James Packer has been quietly shuffling his shareholdings in PBL between several of his private companies in deals reported on the last trading day before Christmas and on 2 January this year.

In a shareholding change notices to the ASX on 22 December and on 2 January Packer revealed he had transferred more than 6.7 million PBL shares for a total “consideration” of more than $143 million.

On 22 December, as Australia was shutting down for Christmas, the ASX was told that he had received “consideration” of more than $115 million by transferring shares held by one company Ancarac Pty Ltd into companies owned by Cons Press Holdings. The two transactions happened on 20 December.

A total of 5.4 million shares were transferred for a “total consideration” of $24.717 million for 1.238 million shares, and $90.919 million for 4.161 million shares. That made a total of $115.636 million, or $21.41 a share.

In a second shuffle reported on 2 January, Mr Packer transferred 1,238,925 PBL shares held by Cairnton Holdings to Cons Press Holdings for a “consideration” of $27.07 million, and 73,000 PBL shares held by Snowlove Pty Ltd, for $1.595 million. They also went to CPH.

The shares held by Snowlove were James Packer’s only personal holding of PBL shares and were acquired in 2004. Snowlove is also the company he has used to own his fabled Bondi apartment. These deals were done on 22 December and the average price was $21.83, a bit better than the 20 December deals.

It was not clear if the shares were transferred in a notional sense or if Ancarac and Cairnton companies received the cash from Cons Press Holdings. If cash was involved Snowlove received $1.595 million.

In the case of Ancarac, Mr Packer has made a substantial profit by taking the shares in PBL in exchange for the Aspinalls’ stake and then selling them to his main private company. The higher value represents the rise in the PBL share price since the move: the shares were originally priced at $17 when announced around August but they were trading at $21.22 around midday on 22 December. That compares to the value of $21.41 a share in the deals reported to the ASX on 22 December.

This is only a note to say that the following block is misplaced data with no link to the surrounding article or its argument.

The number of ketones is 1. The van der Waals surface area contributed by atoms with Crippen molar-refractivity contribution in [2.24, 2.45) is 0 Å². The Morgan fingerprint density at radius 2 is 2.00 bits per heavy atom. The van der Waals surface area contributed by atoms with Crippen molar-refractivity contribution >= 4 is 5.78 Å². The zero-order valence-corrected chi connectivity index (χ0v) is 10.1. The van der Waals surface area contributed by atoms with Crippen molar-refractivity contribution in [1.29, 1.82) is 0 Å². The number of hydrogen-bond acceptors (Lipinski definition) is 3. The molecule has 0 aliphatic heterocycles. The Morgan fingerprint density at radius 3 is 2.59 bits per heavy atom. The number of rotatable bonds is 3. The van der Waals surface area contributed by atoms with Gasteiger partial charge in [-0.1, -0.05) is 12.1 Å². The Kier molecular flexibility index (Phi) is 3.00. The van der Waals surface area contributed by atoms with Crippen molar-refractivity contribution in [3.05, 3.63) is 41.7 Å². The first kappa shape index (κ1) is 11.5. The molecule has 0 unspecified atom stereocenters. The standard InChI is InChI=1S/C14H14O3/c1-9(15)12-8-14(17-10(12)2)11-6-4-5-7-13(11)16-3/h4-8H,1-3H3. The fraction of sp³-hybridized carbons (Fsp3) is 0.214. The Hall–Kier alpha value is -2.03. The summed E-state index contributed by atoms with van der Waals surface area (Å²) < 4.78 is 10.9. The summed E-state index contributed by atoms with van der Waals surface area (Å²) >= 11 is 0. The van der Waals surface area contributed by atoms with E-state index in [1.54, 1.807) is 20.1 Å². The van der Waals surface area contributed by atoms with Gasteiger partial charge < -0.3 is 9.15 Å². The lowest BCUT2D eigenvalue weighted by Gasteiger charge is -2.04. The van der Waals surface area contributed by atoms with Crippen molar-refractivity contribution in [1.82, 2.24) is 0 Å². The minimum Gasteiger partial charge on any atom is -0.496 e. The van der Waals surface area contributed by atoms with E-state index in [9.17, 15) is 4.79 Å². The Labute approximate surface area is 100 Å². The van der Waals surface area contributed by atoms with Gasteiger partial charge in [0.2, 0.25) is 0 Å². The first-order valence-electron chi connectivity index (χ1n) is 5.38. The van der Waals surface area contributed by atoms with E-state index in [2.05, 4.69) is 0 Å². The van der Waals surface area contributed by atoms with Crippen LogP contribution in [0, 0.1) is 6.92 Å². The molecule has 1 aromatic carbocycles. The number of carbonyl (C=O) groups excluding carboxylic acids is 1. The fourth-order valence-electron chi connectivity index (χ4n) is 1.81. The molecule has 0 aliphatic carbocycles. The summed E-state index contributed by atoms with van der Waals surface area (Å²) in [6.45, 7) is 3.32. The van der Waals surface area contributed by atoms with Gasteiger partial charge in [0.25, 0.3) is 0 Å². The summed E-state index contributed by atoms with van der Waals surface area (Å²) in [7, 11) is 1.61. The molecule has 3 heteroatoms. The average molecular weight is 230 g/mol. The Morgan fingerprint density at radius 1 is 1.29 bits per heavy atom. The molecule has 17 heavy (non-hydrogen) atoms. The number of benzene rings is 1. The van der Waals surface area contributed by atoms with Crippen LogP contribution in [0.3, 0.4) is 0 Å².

The $4.41 per share difference between the allocation price and the sale price is equal to a gross return of 25.8% for Mr Packer: nice, seeing he only held the shares for a couple of months.

Mr Packer has reaped a nice profit on the deal, one which has slightly diluted the holdings of other shareholders. If the independent directors of PBL had insisted on pricing the shares much closer to when Mr Packer proposed to sell them to Cons Press, only around 4.2 million shares would have been needed to pay for the stake in the Aspinalls casinos business in the UK. (That was at the deal price).

Mr Packer timed the sale to Cons Press well: the $21.41 just below the all time high for PBL shares reached a week before on 15 December. PBL shares have fallen $2.45 from that peak to close at $19.95 yesterday. The 2 January deals generated substantial profits: the Snowlove holding costs around half the average suggested in the deal.

If Mr Packer has taken cash (and the deal isn’t notional) then he has raised a significant chunk of money to pay for a new boat, a new London apartment and the other odds and sods he’s been rumoured to be interested in buying recently.

Peter Fray

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